A quick look through the current box office charts reveals that one of the year's absolute worst films, Good Luck Chuck (125 screens), has grossed about $34 million. It's not exactly a blockbuster, but that's still a huge number of suckers who gave up their hard-earned cash in exchange for a ticket, thinking they were in for some entertainment. It's a hateful, stupid concept presented by two non-talented stars, who most likely got as far as they have based on their looks. On the other hand, one of the year's very best films, Before the Devil Knows You're Dead (43 screens), has yet to earn even its first half-million; I'm not even sure most critics got the chance to see this amazing crime drama from veteran director Sidney Lumet. It features great performances by Philip Seymour Hoffman (what Oscar curse?), Ethan Hawke, Albert Finney and Marisa Tomei, and -- even more rare -- a great ending.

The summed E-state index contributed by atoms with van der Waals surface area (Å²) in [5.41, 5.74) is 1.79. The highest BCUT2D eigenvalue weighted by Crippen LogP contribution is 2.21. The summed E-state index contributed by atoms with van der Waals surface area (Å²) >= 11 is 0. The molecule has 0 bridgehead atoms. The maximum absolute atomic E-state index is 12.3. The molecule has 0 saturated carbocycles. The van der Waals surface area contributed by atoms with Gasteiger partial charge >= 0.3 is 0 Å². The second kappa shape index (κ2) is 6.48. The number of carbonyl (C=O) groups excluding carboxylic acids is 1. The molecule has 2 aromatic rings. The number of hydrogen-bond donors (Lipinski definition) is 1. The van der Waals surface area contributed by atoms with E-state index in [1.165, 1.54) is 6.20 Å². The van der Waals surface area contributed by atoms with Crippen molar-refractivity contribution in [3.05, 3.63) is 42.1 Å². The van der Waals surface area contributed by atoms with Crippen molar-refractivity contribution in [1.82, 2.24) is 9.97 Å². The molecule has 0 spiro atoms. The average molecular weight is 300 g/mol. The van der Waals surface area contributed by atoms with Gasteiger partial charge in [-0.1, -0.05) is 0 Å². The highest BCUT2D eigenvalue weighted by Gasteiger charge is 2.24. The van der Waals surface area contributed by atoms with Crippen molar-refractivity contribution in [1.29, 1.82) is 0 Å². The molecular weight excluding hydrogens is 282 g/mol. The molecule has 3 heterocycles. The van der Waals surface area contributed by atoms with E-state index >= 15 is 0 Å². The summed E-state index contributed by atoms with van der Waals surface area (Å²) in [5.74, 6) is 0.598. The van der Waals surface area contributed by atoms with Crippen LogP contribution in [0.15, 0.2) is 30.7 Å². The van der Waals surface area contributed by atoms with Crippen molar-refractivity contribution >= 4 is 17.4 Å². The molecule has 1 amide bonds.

OK. So Before the Devil Knows You're Dead comes from a small studio, ThinkFilm, with a tiny advertising budget. I have yet to see a TV commercial or even a trailer or a poster. But Good Luck Chuck had weeks of buildup and advertising, and it opened on 2600 screens. Yet it also comes from a comparatively small studio, Lionsgate. It probably doesn't matter either way; these situations could have been completely reversed and Good Luck Chuck would still be the box office winner. It has always been like this. Experts have speculated that it's because most movies are packaged and aimed at male, juvenile audiences (the ones with the most disposable pocket change). Some have talked about the "blockbuster" era that sprung from the American Cinema Renaissance of the 1970s; starting in the early 1980s, profits became bigger and therefore more important than art.